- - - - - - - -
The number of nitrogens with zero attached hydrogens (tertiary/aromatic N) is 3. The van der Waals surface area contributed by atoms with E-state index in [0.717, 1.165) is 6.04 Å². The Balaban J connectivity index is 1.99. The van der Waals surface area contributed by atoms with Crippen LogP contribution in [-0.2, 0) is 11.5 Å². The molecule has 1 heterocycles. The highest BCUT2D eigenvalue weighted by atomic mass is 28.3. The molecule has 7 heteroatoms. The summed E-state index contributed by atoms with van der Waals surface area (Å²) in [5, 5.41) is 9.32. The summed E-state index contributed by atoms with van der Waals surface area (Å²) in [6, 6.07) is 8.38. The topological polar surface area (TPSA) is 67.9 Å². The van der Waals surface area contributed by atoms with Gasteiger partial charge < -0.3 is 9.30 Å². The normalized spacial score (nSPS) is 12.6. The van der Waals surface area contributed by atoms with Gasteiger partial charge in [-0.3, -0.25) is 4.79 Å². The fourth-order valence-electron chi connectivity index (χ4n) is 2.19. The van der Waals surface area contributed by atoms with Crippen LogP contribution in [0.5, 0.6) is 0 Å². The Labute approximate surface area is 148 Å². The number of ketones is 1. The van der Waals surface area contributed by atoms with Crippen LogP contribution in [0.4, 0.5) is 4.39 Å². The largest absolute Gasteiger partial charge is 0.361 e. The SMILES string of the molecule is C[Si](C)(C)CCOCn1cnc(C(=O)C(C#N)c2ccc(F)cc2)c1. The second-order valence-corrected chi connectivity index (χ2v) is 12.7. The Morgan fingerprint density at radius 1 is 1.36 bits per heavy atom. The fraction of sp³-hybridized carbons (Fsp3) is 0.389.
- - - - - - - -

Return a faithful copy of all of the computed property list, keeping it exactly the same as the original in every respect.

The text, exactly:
The number of nitrogens with zero attached hydrogens (tertiary/aromatic N) is 3. The van der Waals surface area contributed by atoms with E-state index in [0.717, 1.165) is 6.04 Å². The Balaban J connectivity index is 1.99. The van der Waals surface area contributed by atoms with Crippen LogP contribution in [-0.2, 0) is 11.5 Å². The molecule has 1 heterocycles. The highest BCUT2D eigenvalue weighted by atomic mass is 28.3. The molecule has 7 heteroatoms. The summed E-state index contributed by atoms with van der Waals surface area (Å²) in [5, 5.41) is 9.32. The summed E-state index contributed by atoms with van der Waals surface area (Å²) in [6, 6.07) is 8.38. The topological polar surface area (TPSA) is 67.9 Å². The van der Waals surface area contributed by atoms with Gasteiger partial charge < -0.3 is 9.30 Å². The normalized spacial score (nSPS) is 12.6. The van der Waals surface area contributed by atoms with Gasteiger partial charge in [-0.3, -0.25) is 4.79 Å². The fourth-order valence-electron chi connectivity index (χ4n) is 2.19. The van der Waals surface area contributed by atoms with Crippen LogP contribution in [0.5, 0.6) is 0 Å². The Labute approximate surface area is 148 Å². The number of ketones is 1. The van der Waals surface area contributed by atoms with Crippen LogP contribution in [0.4, 0.5) is 4.39 Å². The largest absolute Gasteiger partial charge is 0.361 e. The SMILES string of the molecule is C[Si](C)(C)CCOCn1cnc(C(=O)C(C#N)c2ccc(F)cc2)c1. The second-order valence-corrected chi connectivity index (χ2v) is 12.7. The Morgan fingerprint density at radius 1 is 1.36 bits per heavy atom. The fraction of sp³-hybridized carbons (Fsp3) is 0.389.